During the past few years, employee turnover and job-hopping have consistently increased. The data shows that millennials move around more often than previous generations, and this trend continues to pose a problem for businesses. It’s a well-documented fact that employee turnover is extremely expensive for companies. The best companies have been responding to this trend with several initiatives focused on retaining their employees. These retention programs have begun to work, and at a number of companies, employee retention rates have begun to increase. Coupled with data showing that people are likely to hold more trust in an employer than most other institutions, they will begin taking a longer-term approach to employment. As the millennial generation continues to age, they will desire employers where they can invest in a long-term career and become an integral part of that company. Consequently, individuals who continue to change jobs often will have a greater chance of being labeled as unreliable and a hiring risk.

Continued growth of entrepreneurship:

Entrepreneurship has been a big buzzword for the last 10 years. But the wave of entrepreneurship is just beginning. Today, it is easier than ever to start a new business. Whether becoming a solopreneur, taking on freelancing work, joining the ranks of a consultant or simply creating a new business, there are more tools and technology available today than ever before to facilitate this process. Social media has made advertising readily available and inexpensive and allows funding to be found in ways never imagined. A large percentage of corporations are embracing 1099 employees, those who work as independent contractors and are not company hires. Individuals with specific skill sets are finding opportunities with a variety of businesses who desperately need those skills on a part-time or as-needed basis. And entrepreneurship has now become an arena where one can easily work for a few years, then go back to working as a full-time employee for a company, without receiving a negative stigma.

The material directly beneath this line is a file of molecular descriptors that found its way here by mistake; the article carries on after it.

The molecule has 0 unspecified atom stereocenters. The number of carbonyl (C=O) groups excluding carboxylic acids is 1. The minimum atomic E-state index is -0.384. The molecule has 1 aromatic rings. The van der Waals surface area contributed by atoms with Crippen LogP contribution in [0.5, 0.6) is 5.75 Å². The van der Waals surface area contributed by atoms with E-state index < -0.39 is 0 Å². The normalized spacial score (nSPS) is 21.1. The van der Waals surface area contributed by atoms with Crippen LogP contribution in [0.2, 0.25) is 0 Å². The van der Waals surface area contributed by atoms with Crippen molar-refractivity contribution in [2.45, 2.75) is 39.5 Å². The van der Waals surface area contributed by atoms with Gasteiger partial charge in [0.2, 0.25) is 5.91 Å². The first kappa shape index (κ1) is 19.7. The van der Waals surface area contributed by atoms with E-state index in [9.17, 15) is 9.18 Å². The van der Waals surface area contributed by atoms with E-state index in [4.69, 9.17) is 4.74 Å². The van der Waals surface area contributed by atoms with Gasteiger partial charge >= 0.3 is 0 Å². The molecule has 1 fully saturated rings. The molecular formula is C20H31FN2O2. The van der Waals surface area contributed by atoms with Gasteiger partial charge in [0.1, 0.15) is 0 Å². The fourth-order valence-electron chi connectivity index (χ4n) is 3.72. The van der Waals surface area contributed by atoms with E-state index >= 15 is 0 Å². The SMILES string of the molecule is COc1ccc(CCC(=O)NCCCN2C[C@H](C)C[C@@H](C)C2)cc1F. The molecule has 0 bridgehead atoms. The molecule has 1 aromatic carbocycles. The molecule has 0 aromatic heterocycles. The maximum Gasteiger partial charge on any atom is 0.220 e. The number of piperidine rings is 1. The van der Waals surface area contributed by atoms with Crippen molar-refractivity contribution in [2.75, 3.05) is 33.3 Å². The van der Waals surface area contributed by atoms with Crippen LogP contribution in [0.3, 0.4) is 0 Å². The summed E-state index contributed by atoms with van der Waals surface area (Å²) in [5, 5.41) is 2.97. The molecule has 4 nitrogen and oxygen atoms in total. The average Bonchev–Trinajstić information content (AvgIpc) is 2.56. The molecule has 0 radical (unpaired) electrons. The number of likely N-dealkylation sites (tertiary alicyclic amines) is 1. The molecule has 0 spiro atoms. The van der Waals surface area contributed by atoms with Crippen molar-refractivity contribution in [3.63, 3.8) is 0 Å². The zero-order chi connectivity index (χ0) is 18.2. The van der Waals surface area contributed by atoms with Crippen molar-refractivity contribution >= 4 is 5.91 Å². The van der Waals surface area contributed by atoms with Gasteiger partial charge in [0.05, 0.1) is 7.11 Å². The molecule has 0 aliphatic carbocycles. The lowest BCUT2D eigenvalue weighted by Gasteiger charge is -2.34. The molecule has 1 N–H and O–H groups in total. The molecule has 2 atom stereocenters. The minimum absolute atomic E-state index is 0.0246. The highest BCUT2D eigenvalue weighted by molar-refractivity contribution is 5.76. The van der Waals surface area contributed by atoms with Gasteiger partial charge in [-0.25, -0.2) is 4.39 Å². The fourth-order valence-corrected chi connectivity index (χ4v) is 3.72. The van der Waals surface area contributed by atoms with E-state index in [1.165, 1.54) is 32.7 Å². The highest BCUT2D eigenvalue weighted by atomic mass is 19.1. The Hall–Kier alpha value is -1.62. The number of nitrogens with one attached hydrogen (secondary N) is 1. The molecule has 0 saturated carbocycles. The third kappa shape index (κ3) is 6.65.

Nonprofit and community engagement growth:

The past decade saw a dramatic increase in the personal wealth of the top one percent of earners. While this is a societal issue that is being hotly debated today, there is one impact that will definitely be a result of this trend--philanthropic giving. For several reasons, the wealthy will be giving away more money to nonprofits than ever before. If nothing else, the giving pledge started by billionaires Warren Buffett and Bill Gates is anticipated to reach more than $600 billion by 2022. In response to this influx of charitable funds, nonprofits will begin to find themselves with a significant amount of dollars to manage and direct. The leadership of the millennial generation will embrace this growth in nonprofit and community engagement. As these individuals continue to assume leadership positions, they will further encourage the usage of both personal and corporate funds for philanthropy and the betterment of their communities.

The next decade will be full of exciting trends and business models. Like the picture my business partner kept on his wall, we all need to look into our figurative crystal ball and attempt to predict the trends and changes that will impact our business and careers. Doing so will provide a greater sense of direction and confidence to move forward. In turn, it will shape how we each operate individually and how corporations conduct their business.

Brian T. King is the founder and owner of multiple firms encompassing design, construction, real estate, and manufacturing, and currently president of the integrated Design-Build firm A M King. Brian shares his passion for mentoring young professionals, rising managers, and entrepreneurs at speaking engagements around the country, on podcasts, and via his blog.